Digital Agencies Should Take a Punt on Start-Ups
One thing I’ve learned running agencies and leading teams in larger agencies, is that saying ‘no’ to potential clients can save you a lot of time and energy in the long run, for both the agency and the client.
In the early days of AlgoRhythm, it was really hard to say ‘no thanks’ or rather, ‘I don’t think we are the right agency for you’ as we really needed the business. Do you really want to say no to revenue, any revenue, even if you think you can’t help the client or worse, they are a nightmare to work with or even worse, the product is terrible?
Being selective really felt like a luxury and one we couldn’t afford, so we said ‘yes’ to everything. And it was a nightmare. We could tell that small fee clients were going to be really high maintenance. We could tell that some weren’t prepared to invest in the channels properly or had unrealistic expectations on ROAS.
Over servicing small clients is a real challenge for smaller agencies, you really want to do a great job and you really want to scale with your clients. But it’s simple math in the long run. If you’re only billing them for two days per month but the team is collectively chewing up five days, that’s three days you’re delivering for free that you could be charging out to another client. It’s all about capacity management and we all know how much the team LOVE using Toggl to track their billable hours!
The flip side of that though, is being too regimented with time, charging for meetings and updates or billing days over the retainer and that always felt like one of the things we wanted to change with AlgoRhythm. It’s why many of our clients came to a smaller agency in the first place. We’re on Slack, we can hop on a Zoom, we’re more agile and whilst I chase the team up for Toggl hours at the end of the month, I’m not asking the team to Toggl loo breaks!
Pitching is a big investment for agencies. We regularly pour 3-5 days collectively into a good pitch deck, including research, recommendations and often campaign creative. If we don’t win the pitch, we can’t charge anyone for that time, it’s the investment we make into potentially winning that business and we’re comfortable with it. By the way, we win a few too and we don’t charge the client for that time retrospectively either. Of course we have hit the ground running and can usually use a lot of the thinking and creative to really get the campaigns flowing.
Where am I going with this? Ah yes, so, as we evolved our brand into digital agency rebels and talk about pillars like authenticity and transparency, we often say ‘no’. Usually this is because we don’t think we can help, don’t think we can help with the budget in the RFP, or mainly because it’s not really our focus. We COULD do organic social, we COULD do influencer campaigns but our main focus is SEO, paid search and paid social. Very occasionally, we say no because we have a strict no asshole rule. Life’s too short, man.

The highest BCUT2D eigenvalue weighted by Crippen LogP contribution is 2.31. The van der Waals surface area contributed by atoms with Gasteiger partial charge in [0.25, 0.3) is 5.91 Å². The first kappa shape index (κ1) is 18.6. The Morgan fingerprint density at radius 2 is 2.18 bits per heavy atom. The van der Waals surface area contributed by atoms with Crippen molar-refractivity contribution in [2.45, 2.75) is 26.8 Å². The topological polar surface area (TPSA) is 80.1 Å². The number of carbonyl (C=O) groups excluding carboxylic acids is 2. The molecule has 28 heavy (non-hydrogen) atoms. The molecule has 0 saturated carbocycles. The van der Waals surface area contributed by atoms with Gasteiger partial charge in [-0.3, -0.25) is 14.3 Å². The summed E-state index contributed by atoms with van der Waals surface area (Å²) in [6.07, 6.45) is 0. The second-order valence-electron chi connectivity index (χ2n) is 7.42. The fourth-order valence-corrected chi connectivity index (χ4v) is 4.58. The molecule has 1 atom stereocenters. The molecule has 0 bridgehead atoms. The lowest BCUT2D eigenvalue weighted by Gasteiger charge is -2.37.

However, one thing we have been doing a lot of recently, is validation projects for start-ups. What does that look like?
An entrepreneur has an amazing idea, they’ve developed a prototype app, or have a fascinating service idea and they want to validate the idea by testing the waters in the channels. So rather than investing 3-5 days into a pitch deck, we give them the agency to build out the creative and targeting methodology and run and optimise the campaigns in the channels to validate that, yes, the market wants the product and, yes, they can acquire the customer for a reasonable CPA. And they can use these metrics and insights to build out a far more accurate forecast for investors and show a demonstrable product/market fit.
On top of that, they also get interesting insights into what channels are working, what ad types and assets are working and the right copy approach.
What’s in it for the agency? Commercially, if you do an incredible job and the entrepreneur is successful in raising capital, you get to be that ‘agency fee’ line in the forecast and if you pick your start-ups and ideas well, they can be decent mid to large monthly fee clients. But it isn’t all about the fees, it’s just really interesting and fun to work on some of these incredible ideas. You’re dealing with smart, driven innovators and they usually have incredible networks. AlgoRhythm has had a few intros via these entrepreneurs that are now fully fledged clients.
We’ve helped a broad range of start-ups validate product/market fit from B2B SaaS and wellness apps, to full on ecom plays and social impact. We love it and yes you have to make sure you manage the time well and continue to do a great job for existing clients but I think it’s also an excellent way to keep the team motivated and flex their creative and technical muscles, especially if you let the team select the start-ups they want to help.
One of the projects we are working on in the NFT space (we actually have two NFT related projects on the go) was told by a mid size agency that they would need £150K to validate their idea. This is horseshit. We’ve produced amazing validation, with deep insights that informed P&Ls and forecasts with £500 media spend, 2 days of creative and 3-5 days of campaign implementation, optimisation and analysis.
We’ve also produced an incredible, fully animated and narrated explainer video and conducted twenty two, 30 minute in-depth interviews with enterprise CTOs and CMOs, for a software start-up where 100% of the interviewees wanted early access to the product. That cost about £1100 and a good five days of prep, interviews, analysis and interpretation.
The investments these start-ups are looking to raise, range from £1.5m up to £20m and in the GTM strategy there’s 3-5 years of runway for a creative and performance marketing partner.
So should digital agencies take a punt on start-ups? Yes they should, with eyes wide open and not purely for the bottom line but it is so… much… fun.